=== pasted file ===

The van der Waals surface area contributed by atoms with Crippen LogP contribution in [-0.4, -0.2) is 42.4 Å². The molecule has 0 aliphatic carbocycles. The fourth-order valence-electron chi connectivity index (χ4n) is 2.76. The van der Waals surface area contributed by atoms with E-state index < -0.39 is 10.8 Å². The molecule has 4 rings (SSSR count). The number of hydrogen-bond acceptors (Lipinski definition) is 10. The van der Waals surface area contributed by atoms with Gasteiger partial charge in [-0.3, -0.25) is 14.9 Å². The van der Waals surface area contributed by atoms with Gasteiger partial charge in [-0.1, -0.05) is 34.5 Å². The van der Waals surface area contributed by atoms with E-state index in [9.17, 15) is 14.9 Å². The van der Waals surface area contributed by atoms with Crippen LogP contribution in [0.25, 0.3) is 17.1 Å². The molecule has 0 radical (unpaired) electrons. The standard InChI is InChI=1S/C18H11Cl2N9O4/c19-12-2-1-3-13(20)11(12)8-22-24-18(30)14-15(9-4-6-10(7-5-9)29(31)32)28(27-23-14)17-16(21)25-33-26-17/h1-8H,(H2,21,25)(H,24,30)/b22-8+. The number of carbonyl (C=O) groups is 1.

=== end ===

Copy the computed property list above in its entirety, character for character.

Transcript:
The van der Waals surface area contributed by atoms with Crippen LogP contribution in [-0.4, -0.2) is 42.4 Å². The molecule has 0 aliphatic carbocycles. The fourth-order valence-electron chi connectivity index (χ4n) is 2.76. The van der Waals surface area contributed by atoms with E-state index < -0.39 is 10.8 Å². The molecule has 4 rings (SSSR count). The number of hydrogen-bond acceptors (Lipinski definition) is 10. The van der Waals surface area contributed by atoms with Gasteiger partial charge in [-0.3, -0.25) is 14.9 Å². The van der Waals surface area contributed by atoms with Gasteiger partial charge in [-0.1, -0.05) is 34.5 Å². The van der Waals surface area contributed by atoms with E-state index in [9.17, 15) is 14.9 Å². The van der Waals surface area contributed by atoms with Crippen LogP contribution in [0.25, 0.3) is 17.1 Å². The molecule has 0 radical (unpaired) electrons. The standard InChI is InChI=1S/C18H11Cl2N9O4/c19-12-2-1-3-13(20)11(12)8-22-24-18(30)14-15(9-4-6-10(7-5-9)29(31)32)28(27-23-14)17-16(21)25-33-26-17/h1-8H,(H2,21,25)(H,24,30)/b22-8+. The number of carbonyl (C=O) groups is 1.